Five graduating seniors with a diverse range of interests, including women’s health, anthropology, environmental education, and graphic design, will share their unique perspectives at this year’s commencement ceremony. They will speak before 83 graduates, faculty, staff, and countless alumni, family and friends.

Tyler Prest, who is designing a museum exhibition that confronts the ethical issues of tide pool protection in Acadia National Park, will provide welcoming remarks, after which 2016 Thomas J. Watson Fellowship winner Galen Hecht will introduce keynote speaker author Barry Lopez.

Student perspective speeches will be given by Natalia Zamboni Vergara, who has focused on women’s health and midwifery at COA, Ariana Rambach, who has studied wilderness education in remote areas in Alaska, Arizona, and Maine, and Will Minogue, who is developing a water monitoring program at Acadia National Park.

Tyler Prest ’16 

Tyler Prest ’16 will be the welcome speaker.Tyler Prest came of age in Northfield, Massachusetts with a deep-rooted interest in marine biology, and was on a marine biology class field trip when he heard about COA, by chance, for the first time.

While Prest has focused most of his studies on invertebrate zoology during his time at COA, he has developed a passion for the arts as well.

“I fell in love with graphic design in my junior year which inspired me to pursue my current senior project,” he says.

The project involves a museum exhibit in the George B. Dorr Museum of Natural History that confronts ethical issues related to the protection of tide pools in Acadia National Park. It is part of a special exhibition at the museum honoring the centennial year of Acadia National Park and the connection between the park and the college.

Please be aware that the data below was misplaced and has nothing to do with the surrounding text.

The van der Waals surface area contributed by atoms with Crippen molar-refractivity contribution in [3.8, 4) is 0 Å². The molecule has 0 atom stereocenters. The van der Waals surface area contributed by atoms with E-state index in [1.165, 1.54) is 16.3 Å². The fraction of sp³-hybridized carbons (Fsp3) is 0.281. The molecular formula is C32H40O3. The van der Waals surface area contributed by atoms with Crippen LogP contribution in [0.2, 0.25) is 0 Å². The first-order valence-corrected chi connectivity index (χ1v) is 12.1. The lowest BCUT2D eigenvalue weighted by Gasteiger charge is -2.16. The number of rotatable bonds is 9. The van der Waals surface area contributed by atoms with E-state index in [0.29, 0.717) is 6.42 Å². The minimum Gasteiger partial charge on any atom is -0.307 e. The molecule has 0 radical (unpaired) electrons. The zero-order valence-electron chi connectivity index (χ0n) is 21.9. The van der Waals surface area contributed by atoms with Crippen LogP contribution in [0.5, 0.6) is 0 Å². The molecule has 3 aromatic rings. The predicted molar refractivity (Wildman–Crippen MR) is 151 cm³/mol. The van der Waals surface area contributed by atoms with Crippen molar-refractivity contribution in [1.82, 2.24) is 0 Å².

Prest said he is looking forward to speaking on Saturday but thinks it could be overwhelming.

“I like public speaking and I am looking forward to representing our class as the welcome speaker, but I am nervous about being emotional when I am up there in front of my friends and classmates,” he says.

Prest will continue exploring his interest in invertebrate zoology and museum work this summer when he starts at the Smithsonian Museum, in Washington, D.C., as a crustacean collections assistant.

Galen Hecht ’16 

Galen Hecht ’16 will introduce Barry Lopez.

Much like the rivers and landscapes he is drawn to exploring, Galen Hecht’s path at COA has been a winding one.